Jan 29, 2017- The Power Purchase Agreement (PPA) Guideline framed by the government may not be able to attract international lenders towards Nepal’s hydroelectric sector, as many of its provisions do not guarantee proper returns to investors, the International Finance Corporation (IFC) has said.
In a letter written to the Energy Ministry, the member of the World Bank Group— while welcoming the initiative taken by the government to introduce the guideline— has said power purchase rates fixed by the document has raised “project bankability concerns”, especially among the foreign investors.
The IFC has suggested the ministry to consider actual inflation rates in the country and other factors, such as currency devaluation, while reviewing power purchase tariff every year.
The ministry recently introduced the PPA Guideline, offering Rs12.40 per unit to developers of reservoir-type hydropower projects during the dry season. The power purchase rate for such projects during the wet season has been fixed at Rs7.10 per unit.
Likewise, the rate for peaking run-of-the-river projects has been fixed at Rs10.55 per unit during the dry season and Rs8.40 per unit during the wet season. Similarly, run-of-the-river projects with a capacity of more than 100MW are slated to get Rs8.40 per unit during the dry season and Rs4.80 per unit during the wet season.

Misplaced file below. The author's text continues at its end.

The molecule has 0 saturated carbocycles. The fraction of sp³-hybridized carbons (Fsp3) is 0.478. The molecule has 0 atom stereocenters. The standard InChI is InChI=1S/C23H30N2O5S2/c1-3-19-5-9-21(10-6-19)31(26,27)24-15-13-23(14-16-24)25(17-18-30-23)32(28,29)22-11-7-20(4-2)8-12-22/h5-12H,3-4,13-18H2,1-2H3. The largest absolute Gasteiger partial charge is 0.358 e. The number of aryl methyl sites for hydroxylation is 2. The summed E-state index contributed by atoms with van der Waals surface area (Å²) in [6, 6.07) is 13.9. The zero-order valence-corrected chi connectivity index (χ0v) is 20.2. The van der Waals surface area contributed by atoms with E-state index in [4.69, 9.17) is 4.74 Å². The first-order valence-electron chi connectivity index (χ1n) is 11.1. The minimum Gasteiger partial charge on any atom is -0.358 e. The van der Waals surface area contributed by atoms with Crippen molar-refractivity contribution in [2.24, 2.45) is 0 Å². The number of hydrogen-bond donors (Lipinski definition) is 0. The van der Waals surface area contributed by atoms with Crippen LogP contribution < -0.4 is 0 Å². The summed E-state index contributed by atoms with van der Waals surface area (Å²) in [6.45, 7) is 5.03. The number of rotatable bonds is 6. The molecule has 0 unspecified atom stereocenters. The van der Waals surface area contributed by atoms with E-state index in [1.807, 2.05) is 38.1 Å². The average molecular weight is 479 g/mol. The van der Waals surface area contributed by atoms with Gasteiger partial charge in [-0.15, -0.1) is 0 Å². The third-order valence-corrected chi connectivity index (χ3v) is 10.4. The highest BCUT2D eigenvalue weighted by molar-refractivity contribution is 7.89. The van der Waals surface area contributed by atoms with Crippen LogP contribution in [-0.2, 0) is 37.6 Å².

These rates will be raised at the rate of 3 percent annually for a period of eight years, according to the ministry.
The IFC, however, has asked the government reconsider the provision that restricts inflation-based tariff escalation to a period of eight years. “The project developers will continue to incur operation and management costs or recover investments well beyond 8 years,” reads the IFC letter, a copy of which has been obtained by the Post. “Typical international PPA practice is to implement inflation escalation and make other necessary adjustments throughout the life of the PPA.”
The IFC has also requested the government to be more practical while defining the term “dry season”. The ministry has considered a period of six months from December to May as dry period, and June to November as wet season.
“We recommend a consistent use of seasons across different plant types,” reads the letter. “While the higher dry season tariff for both storage and peaking run-of-the-river [projects] are for a period of six months, for run-of-the-river [projects], dry season spans four months.”
According to the IFC, the guideline has also failed to offer higher tariff for run-of-the-river projects which generate greater quantum of electricity during dry seasons. In other words, run-of-the-river plants that can operate on, say, 60 percent of their installed capacity even during the dry season have received similar treatment as plants that can operate on, say, 20 percent of their installed capacity during the winter.
“The proposed tariff structure does not recognise different exceedance levels [measured in Q] in the design among different run-of-river plants,” the IFC said. “However, given the seasonal variations in supply as well as demand, Nepal will greatly benefit from plants with greater exceedance levels.”
The IFC has also said that power purchase agreements should be signed based on the nature of project development agreements, so one size may not fit all when it comes to sealing PPAs.
Source: The Kathmandu Post